The Future According to Ridley Scott's "Blade Runner"
When I watched Ridley Scott's moody, prescient 1982 sci-fi epic "Blade Runner" again recently I was struck by how this film's story contained now familiar contemporary technology resonances. Flying cars (pictured) may not have eventuated, but one scene, in which the main character, detective Deckard, (the Blade Runner of the film's title) examines a small photograph which he has inserted into a computer of some kind (the device is barely visible, with only its screen showing). The technique for investigating the image is, however, now technically feasible. Not only does Deckard, played with a bleak truth by Harrison Ford, instruct his computer to scan the image in minute detail, he does it verbally, through a form of voice activation, now known to be one of Microsoft's intense obsessions for the future. As the computer allows this image to be progressively cropped and magnified on-screen (pictured, left) to Deckard's voice commands, Ridley Scott (and presumably Philip K. Dick, whose novel "Do Androids Dream of Electric Sheep?" inspired the film) quietly injects another visionary touch to the scene. Deckard asks the image to go to extreme magnification. As elements within the scene enlarge, we abruptly realise he is not only seeing details before him in great detail, he also can see behind certain elements within the picture, enabling him to subsequently identify a suspect (of whom he then verbally orders a hard copy image) This moment, though brief, reveals Ridley Scott at his visionary best in 1982, suggesting future imaging may well go beyond holography, and literally see around corners. Considering the recent impact of 3D, not only in the creation of Avatar, the most successful motion picture in history (and the prime source of NEWS Ltd's surprising billion dollar-plus profit) but also the increasing numbers of new digital cameras that now incorporate this technology into their still and video imaging, this moment proved truly arresting.
LET IT BLEED comes to BLENDER GALLERY
Blender Gallery's Director Tali Udovich is again exhibiting photographs of some of the legendary performers who have created the soundtracks to our lives. After her recent exhibition exploring Bob Dylan's early career, Blender Gallery are exhibiting Ethan Russell's photographs of the Rolling Stones taken in arguably their prime - when touring the United States in 1969. It is hard, now, to look at Russell's colour image (pictured, left) of the Stones at at their free concert at Altamont Speedway, without thinking beyond the ominous visible presence of Hell's Angels performing security - to the murder that unfolded in the turbulent crowd. Mercifully there are lighter moments from Russell, such as a boyish Mick Jagger with Richards (pictured, left) backstage, wearing costumes that seem to anticipate the Las Vegas excesses to come from Elvis. Russell also presents us with a droll image "Patience Please" showing Keith Richards (pictured, right) leaning against a water cooler above which an earnest U.S. government poster warns of the excesses of drugs. LET IT BLEED, Ethan Russell's massive, critically acclaimed 420 page signed, limited edition book (almost A3) is also available for purchase for the duration of the exhibition - which can be previewed online by clicking on http://www.blender.com.au/let-it-bleed/ Until October 5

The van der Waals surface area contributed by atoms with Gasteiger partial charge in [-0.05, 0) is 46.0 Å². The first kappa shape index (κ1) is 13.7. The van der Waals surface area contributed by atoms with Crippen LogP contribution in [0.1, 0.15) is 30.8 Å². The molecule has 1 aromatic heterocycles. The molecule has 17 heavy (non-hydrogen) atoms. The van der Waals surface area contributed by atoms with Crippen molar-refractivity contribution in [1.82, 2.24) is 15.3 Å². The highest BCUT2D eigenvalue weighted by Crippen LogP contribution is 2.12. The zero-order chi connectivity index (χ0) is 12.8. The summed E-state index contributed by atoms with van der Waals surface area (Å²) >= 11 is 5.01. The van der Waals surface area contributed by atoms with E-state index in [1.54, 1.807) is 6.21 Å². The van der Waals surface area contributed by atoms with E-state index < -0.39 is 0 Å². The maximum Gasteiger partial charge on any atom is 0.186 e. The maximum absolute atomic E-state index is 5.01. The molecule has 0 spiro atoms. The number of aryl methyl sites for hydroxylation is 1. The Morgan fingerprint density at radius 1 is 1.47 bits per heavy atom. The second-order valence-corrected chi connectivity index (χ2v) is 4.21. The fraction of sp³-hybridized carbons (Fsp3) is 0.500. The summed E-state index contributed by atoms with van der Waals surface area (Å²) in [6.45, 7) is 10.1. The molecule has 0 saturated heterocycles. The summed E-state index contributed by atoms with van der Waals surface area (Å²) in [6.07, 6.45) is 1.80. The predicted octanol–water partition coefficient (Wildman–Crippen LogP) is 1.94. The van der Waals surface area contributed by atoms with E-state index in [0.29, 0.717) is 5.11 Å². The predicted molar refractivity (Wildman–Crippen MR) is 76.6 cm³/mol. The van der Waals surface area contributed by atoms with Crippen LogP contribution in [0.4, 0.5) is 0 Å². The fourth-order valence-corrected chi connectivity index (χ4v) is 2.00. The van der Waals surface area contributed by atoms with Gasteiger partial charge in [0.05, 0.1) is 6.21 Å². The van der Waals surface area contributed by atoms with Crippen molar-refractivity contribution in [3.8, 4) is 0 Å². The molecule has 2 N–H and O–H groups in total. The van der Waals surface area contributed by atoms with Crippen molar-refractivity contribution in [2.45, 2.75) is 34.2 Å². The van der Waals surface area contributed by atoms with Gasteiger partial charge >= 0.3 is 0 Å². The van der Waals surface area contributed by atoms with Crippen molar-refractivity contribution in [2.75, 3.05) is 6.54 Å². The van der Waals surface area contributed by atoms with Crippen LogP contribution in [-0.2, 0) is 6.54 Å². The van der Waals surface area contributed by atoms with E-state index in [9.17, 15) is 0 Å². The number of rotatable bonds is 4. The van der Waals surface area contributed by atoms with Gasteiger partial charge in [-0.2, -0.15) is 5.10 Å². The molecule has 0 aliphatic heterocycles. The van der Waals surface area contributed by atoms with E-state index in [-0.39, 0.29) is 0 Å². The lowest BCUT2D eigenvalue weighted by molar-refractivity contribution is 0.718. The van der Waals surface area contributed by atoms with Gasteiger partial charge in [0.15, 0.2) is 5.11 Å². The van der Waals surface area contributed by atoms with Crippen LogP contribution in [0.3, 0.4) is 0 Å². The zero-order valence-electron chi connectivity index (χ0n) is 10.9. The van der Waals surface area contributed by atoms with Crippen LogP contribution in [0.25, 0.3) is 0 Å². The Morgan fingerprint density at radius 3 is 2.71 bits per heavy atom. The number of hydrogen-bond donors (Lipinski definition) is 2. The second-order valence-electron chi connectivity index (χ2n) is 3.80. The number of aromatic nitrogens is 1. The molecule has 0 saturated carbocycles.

Photographers Working in Public Are Angry ...
Well known Australian photographer Ken Duncan, master of the explicit panoramic image (Bondi Beach - pictured, above) is irate. The difficulties of making photographs in public - even documenting an Australian place like Bondi Beach or Uluru means that there are now severe restrictions on photographers. Permits are required at many beaches such as Bondi and even public places such as the Sydney Opera House. (pictured, by Ken Duncan) As a result Duncan has organised a rally for photographers on this coming Sunday, August 29th, coincidentally near the Opera House. "It is bureaucracy gone mad!" says Duncan, "I can't take photographs of my daughter at her swimming carnival without being approached by some official who thinks I might be a criminal. If I am photographing in a National Park and they (the Rangers) deem you're looking professional they will approach you. It's very uncomfortable. If you get a beautiful photograph and you exhibit it and someone buys it - you've broken the regulations - you're a criminal!" I mention to Duncan that similar restrictions exist in France about photographing in public. "Henri Cartier-Bresson would turn in his grave!" says Duncan, adding that in Australia, "If Max Dupain (pictured right, in 1981, preparing a barbecue at his Castlecrag home for Axel and Ros Poignant) went to that beach to photograph "The Sunbaker" today, he’d need a permit. Just the fact that you've got to ring up and get a permit to even go down (to a beach). How do you know when the sun’s going to rise - when that magical moment is going to happen? It's just bureaucracy gone crazy."